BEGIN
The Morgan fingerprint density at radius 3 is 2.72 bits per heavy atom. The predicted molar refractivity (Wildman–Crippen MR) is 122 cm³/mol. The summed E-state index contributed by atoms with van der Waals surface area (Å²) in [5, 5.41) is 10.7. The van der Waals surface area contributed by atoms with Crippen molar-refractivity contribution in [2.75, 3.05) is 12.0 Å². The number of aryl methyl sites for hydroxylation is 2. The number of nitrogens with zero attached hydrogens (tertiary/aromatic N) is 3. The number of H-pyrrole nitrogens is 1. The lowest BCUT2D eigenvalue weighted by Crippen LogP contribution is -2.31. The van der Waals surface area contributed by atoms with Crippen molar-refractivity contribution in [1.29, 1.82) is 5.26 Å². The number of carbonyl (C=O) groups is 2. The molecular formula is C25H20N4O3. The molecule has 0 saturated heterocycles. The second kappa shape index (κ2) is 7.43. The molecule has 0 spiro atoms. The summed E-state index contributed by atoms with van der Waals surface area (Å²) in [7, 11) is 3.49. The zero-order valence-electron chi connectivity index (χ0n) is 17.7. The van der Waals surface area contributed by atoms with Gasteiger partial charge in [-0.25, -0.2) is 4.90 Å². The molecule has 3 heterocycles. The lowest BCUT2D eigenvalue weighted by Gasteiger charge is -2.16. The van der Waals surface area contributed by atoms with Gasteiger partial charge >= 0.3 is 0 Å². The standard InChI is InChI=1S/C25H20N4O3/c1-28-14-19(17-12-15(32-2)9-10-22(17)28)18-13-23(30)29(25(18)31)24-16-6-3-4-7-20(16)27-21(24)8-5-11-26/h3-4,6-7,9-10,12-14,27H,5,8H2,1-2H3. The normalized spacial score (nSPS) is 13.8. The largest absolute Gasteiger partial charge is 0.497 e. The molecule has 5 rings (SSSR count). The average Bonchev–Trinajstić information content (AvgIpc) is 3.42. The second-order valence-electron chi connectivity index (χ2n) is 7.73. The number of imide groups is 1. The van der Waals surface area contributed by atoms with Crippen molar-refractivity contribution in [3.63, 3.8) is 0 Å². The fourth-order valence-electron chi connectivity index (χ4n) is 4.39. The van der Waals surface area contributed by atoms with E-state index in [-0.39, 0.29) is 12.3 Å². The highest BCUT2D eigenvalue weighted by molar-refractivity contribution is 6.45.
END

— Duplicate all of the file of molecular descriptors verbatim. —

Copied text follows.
The Morgan fingerprint density at radius 3 is 2.72 bits per heavy atom. The predicted molar refractivity (Wildman–Crippen MR) is 122 cm³/mol. The summed E-state index contributed by atoms with van der Waals surface area (Å²) in [5, 5.41) is 10.7. The van der Waals surface area contributed by atoms with Crippen molar-refractivity contribution in [2.75, 3.05) is 12.0 Å². The number of aryl methyl sites for hydroxylation is 2. The number of nitrogens with zero attached hydrogens (tertiary/aromatic N) is 3. The number of H-pyrrole nitrogens is 1. The lowest BCUT2D eigenvalue weighted by Crippen LogP contribution is -2.31. The van der Waals surface area contributed by atoms with Crippen molar-refractivity contribution in [1.29, 1.82) is 5.26 Å². The number of carbonyl (C=O) groups is 2. The molecular formula is C25H20N4O3. The molecule has 0 saturated heterocycles. The second kappa shape index (κ2) is 7.43. The molecule has 0 spiro atoms. The summed E-state index contributed by atoms with van der Waals surface area (Å²) in [7, 11) is 3.49. The zero-order valence-electron chi connectivity index (χ0n) is 17.7. The van der Waals surface area contributed by atoms with Gasteiger partial charge in [-0.25, -0.2) is 4.90 Å². The molecule has 3 heterocycles. The lowest BCUT2D eigenvalue weighted by Gasteiger charge is -2.16. The van der Waals surface area contributed by atoms with Gasteiger partial charge >= 0.3 is 0 Å². The standard InChI is InChI=1S/C25H20N4O3/c1-28-14-19(17-12-15(32-2)9-10-22(17)28)18-13-23(30)29(25(18)31)24-16-6-3-4-7-20(16)27-21(24)8-5-11-26/h3-4,6-7,9-10,12-14,27H,5,8H2,1-2H3. The normalized spacial score (nSPS) is 13.8. The largest absolute Gasteiger partial charge is 0.497 e. The molecule has 5 rings (SSSR count). The average Bonchev–Trinajstić information content (AvgIpc) is 3.42. The second-order valence-electron chi connectivity index (χ2n) is 7.73. The number of imide groups is 1. The van der Waals surface area contributed by atoms with Crippen molar-refractivity contribution in [3.63, 3.8) is 0 Å². The fourth-order valence-electron chi connectivity index (χ4n) is 4.39. The van der Waals surface area contributed by atoms with E-state index in [-0.39, 0.29) is 12.3 Å². The highest BCUT2D eigenvalue weighted by molar-refractivity contribution is 6.45.